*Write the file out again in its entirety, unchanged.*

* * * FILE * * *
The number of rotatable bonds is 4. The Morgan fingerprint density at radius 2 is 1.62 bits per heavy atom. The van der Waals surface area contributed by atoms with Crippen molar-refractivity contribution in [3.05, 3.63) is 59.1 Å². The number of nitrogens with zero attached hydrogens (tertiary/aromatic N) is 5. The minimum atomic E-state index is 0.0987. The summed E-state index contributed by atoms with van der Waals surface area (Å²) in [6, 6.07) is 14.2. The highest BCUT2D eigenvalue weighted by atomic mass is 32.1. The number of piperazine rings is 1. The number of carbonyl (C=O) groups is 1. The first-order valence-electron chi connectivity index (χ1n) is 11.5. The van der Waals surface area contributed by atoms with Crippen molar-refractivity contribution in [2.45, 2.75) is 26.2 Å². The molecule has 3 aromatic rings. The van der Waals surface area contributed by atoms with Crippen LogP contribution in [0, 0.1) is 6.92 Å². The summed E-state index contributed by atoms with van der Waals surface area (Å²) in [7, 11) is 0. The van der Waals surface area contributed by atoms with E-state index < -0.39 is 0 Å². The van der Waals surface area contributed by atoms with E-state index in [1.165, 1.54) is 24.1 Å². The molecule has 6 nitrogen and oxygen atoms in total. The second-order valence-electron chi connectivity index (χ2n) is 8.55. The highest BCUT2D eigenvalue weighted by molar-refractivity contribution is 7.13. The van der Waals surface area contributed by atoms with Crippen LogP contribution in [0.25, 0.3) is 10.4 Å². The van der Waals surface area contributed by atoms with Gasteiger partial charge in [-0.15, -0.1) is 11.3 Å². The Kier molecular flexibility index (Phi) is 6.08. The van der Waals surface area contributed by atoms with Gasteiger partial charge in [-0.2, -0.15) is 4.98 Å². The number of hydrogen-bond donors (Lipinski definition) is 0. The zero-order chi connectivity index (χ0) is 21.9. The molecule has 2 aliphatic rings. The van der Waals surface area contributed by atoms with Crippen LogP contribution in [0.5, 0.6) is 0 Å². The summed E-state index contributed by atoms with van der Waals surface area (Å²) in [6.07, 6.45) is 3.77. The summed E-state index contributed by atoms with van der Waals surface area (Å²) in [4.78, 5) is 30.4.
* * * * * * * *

The number of rotatable bonds is 4. The Morgan fingerprint density at radius 2 is 1.62 bits per heavy atom. The van der Waals surface area contributed by atoms with Crippen molar-refractivity contribution in [3.05, 3.63) is 59.1 Å². The number of nitrogens with zero attached hydrogens (tertiary/aromatic N) is 5. The minimum atomic E-state index is 0.0987. The summed E-state index contributed by atoms with van der Waals surface area (Å²) in [6, 6.07) is 14.2. The highest BCUT2D eigenvalue weighted by atomic mass is 32.1. The number of piperazine rings is 1. The number of carbonyl (C=O) groups is 1. The first-order valence-electron chi connectivity index (χ1n) is 11.5. The van der Waals surface area contributed by atoms with Crippen molar-refractivity contribution in [2.45, 2.75) is 26.2 Å². The molecule has 3 aromatic rings. The van der Waals surface area contributed by atoms with Crippen LogP contribution in [0, 0.1) is 6.92 Å². The summed E-state index contributed by atoms with van der Waals surface area (Å²) in [7, 11) is 0. The van der Waals surface area contributed by atoms with E-state index < -0.39 is 0 Å². The van der Waals surface area contributed by atoms with E-state index in [1.165, 1.54) is 24.1 Å². The molecule has 6 nitrogen and oxygen atoms in total. The second-order valence-electron chi connectivity index (χ2n) is 8.55. The highest BCUT2D eigenvalue weighted by molar-refractivity contribution is 7.13. The van der Waals surface area contributed by atoms with Crippen LogP contribution in [0.25, 0.3) is 10.4 Å². The van der Waals surface area contributed by atoms with Gasteiger partial charge in [-0.15, -0.1) is 11.3 Å². The Kier molecular flexibility index (Phi) is 6.08. The van der Waals surface area contributed by atoms with Gasteiger partial charge in [-0.2, -0.15) is 4.98 Å². The number of hydrogen-bond donors (Lipinski definition) is 0. The zero-order chi connectivity index (χ0) is 21.9. The molecule has 2 aliphatic rings. The van der Waals surface area contributed by atoms with Crippen LogP contribution in [0.5, 0.6) is 0 Å². The summed E-state index contributed by atoms with van der Waals surface area (Å²) in [6.07, 6.45) is 3.77. The summed E-state index contributed by atoms with van der Waals surface area (Å²) in [4.78, 5) is 30.4.